The man standing behind her smiles, too, a flash of bright white in a smooth bronze face. In a pleasant baritone, he introduces himself as Ricardo and says he’s the second-shift manager at the coffee shop across the street. This morning he’s been meeting with bankers about a loan to finance buying out the shop’s owner, who recently decided to change careers.
Serra knows he doesn’t mean to put her on the defensive. It’s just the usual conversation of people who have a place in the world—a category that doesn’t include her anymore. She feels the familiar tension creeping back into her jaw and shoulders as she gives her name. What else is there to say? But this time, something feels different; the stress doesn’t quite take hold. There is still a bit of a smile on her lips, a touch of the moment’s lightness.
“Serra is a nickname, it’s short for Serendipity,” she finds herself explaining, without the usual self-consciousness about having a silly hippie name. Ricardo compliments her on its uniqueness—he’s being sincere, as far as she can tell. When he follows up by asking if she is a professional artist, she figures that’s got to be nothing but flattery. Still, there doesn’t seem to be a reason to let this conversation bother her; so she goes ahead and tells Ricardo that she paints as a hobby and doesn’t have a job at present.
She expects he’ll make himself scarce quickly enough after hearing that. Instead, he asks what sort of work she does. Then, much to her surprise, she finds herself telling him the whole miserable story, which she generally never mentions at all. She has kept it bottled up all these years because the last thing she wants is anyone’s pity. Once it starts spilling out, though, Serra just can’t manage to put the lid back on.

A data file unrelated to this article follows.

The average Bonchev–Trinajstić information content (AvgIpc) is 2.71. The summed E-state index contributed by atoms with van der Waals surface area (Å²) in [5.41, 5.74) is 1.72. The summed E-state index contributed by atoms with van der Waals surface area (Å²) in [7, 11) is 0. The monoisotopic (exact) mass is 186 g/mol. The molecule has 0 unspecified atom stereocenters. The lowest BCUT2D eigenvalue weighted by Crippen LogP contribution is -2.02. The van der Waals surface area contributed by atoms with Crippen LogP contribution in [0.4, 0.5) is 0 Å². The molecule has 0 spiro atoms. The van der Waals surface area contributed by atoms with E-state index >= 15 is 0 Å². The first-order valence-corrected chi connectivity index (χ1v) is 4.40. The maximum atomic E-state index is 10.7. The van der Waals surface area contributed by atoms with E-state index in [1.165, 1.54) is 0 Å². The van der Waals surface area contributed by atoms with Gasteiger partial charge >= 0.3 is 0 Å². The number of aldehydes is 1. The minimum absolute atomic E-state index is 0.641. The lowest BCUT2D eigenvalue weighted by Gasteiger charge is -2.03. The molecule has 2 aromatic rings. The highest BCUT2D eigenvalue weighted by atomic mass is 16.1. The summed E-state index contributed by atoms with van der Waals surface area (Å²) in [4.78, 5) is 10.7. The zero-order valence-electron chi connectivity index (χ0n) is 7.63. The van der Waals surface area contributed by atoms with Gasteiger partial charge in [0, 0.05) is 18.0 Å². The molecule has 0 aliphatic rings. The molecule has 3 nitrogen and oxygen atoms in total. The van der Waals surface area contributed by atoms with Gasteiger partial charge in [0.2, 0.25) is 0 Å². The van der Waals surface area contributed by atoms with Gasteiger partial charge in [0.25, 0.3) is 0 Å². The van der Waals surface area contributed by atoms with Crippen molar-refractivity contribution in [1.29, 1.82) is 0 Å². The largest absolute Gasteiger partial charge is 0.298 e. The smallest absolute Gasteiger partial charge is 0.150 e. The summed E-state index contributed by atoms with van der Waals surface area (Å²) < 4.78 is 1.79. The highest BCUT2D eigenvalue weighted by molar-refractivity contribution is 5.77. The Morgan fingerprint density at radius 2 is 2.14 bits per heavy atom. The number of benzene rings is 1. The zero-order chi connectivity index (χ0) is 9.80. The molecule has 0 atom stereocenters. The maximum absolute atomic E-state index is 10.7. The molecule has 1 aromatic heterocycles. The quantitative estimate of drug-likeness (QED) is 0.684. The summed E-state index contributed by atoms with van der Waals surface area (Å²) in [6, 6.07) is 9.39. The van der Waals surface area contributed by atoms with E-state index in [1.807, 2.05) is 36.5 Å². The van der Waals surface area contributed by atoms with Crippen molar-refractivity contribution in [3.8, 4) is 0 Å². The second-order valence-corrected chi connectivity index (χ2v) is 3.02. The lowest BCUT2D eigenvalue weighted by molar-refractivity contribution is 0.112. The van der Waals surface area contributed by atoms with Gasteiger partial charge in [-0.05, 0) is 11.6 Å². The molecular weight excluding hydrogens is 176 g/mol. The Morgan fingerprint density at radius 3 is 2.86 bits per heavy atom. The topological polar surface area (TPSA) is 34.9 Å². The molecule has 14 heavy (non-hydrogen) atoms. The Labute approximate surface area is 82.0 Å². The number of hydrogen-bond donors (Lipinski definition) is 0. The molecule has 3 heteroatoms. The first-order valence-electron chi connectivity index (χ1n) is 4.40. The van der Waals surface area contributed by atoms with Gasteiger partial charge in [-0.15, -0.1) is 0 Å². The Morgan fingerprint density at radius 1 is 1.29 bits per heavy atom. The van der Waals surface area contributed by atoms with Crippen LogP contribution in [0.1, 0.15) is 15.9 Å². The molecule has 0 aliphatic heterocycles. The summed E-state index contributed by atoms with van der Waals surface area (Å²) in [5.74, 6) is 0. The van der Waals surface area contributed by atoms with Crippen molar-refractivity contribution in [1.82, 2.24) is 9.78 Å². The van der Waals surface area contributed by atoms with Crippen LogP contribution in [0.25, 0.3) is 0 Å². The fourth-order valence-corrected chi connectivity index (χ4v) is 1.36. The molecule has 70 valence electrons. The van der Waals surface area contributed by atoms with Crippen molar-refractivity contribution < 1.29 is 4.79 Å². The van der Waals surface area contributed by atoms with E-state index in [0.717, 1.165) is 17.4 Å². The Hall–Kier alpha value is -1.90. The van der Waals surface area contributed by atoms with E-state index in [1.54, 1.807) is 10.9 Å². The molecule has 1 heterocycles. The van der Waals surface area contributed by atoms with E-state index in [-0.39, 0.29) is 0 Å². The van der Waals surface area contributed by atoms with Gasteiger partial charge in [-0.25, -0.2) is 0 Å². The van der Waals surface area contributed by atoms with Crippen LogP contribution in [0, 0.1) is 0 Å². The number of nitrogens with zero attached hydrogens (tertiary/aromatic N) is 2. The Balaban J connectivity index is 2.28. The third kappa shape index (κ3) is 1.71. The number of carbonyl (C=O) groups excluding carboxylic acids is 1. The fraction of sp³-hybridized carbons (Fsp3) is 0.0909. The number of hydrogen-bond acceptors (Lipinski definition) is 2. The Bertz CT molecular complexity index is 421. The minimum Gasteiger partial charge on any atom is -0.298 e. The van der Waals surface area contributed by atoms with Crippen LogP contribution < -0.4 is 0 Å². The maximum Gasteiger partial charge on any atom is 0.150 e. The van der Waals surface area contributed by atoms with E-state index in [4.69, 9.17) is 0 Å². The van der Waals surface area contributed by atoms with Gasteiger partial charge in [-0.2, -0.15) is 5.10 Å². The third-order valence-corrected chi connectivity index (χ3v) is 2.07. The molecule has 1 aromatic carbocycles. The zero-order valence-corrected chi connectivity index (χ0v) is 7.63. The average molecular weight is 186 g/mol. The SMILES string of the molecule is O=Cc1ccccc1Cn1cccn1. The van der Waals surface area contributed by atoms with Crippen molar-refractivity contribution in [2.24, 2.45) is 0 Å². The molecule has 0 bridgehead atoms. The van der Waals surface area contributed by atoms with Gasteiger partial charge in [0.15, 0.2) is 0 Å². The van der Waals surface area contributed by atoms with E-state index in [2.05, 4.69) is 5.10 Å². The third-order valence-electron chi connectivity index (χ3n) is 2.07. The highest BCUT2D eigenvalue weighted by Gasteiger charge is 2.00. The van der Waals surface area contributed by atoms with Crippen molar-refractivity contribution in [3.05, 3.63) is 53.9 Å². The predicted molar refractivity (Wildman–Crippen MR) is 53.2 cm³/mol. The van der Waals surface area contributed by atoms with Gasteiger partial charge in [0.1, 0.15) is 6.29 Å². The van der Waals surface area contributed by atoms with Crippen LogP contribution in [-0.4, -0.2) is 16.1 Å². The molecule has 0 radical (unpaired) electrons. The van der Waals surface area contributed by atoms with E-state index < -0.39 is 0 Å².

Ricardo listens calmly. After a while he asks, “Have you ever waited tables? One of the servers at the coffee shop just quit.”
“Yes, when I was in college,” Serra says. She thinks back to those days, not all that long ago, when life was still an adventure full of shiny new possibilities. Somewhere along the way—she still doesn’t quite know how it happened—life turned into a restricted-access highway fenced in all around by plans and expectations, with ever-narrowing lanes and traffic moving so fast there was no way to slow down.
She never had time for painting after she got so busy. As much as she told herself she’d find a few hours on the weekend, there was always something else to do. The notion of spending a gorgeous summer day at the park, contemplating a bed of daylilies and slowly bringing them to life by way of tiny dots in the pointillist style, wouldn’t even have crossed her mind.
Maybe it was not her choice to travel the side roads and the detours, but Serra realizes she has learned something from them. As with the dots on her canvas, every moment of experience has its place in the picture. She finds to her surprise, when she tells Ricardo she’d be interested in the job at the coffee shop, this time she really means it.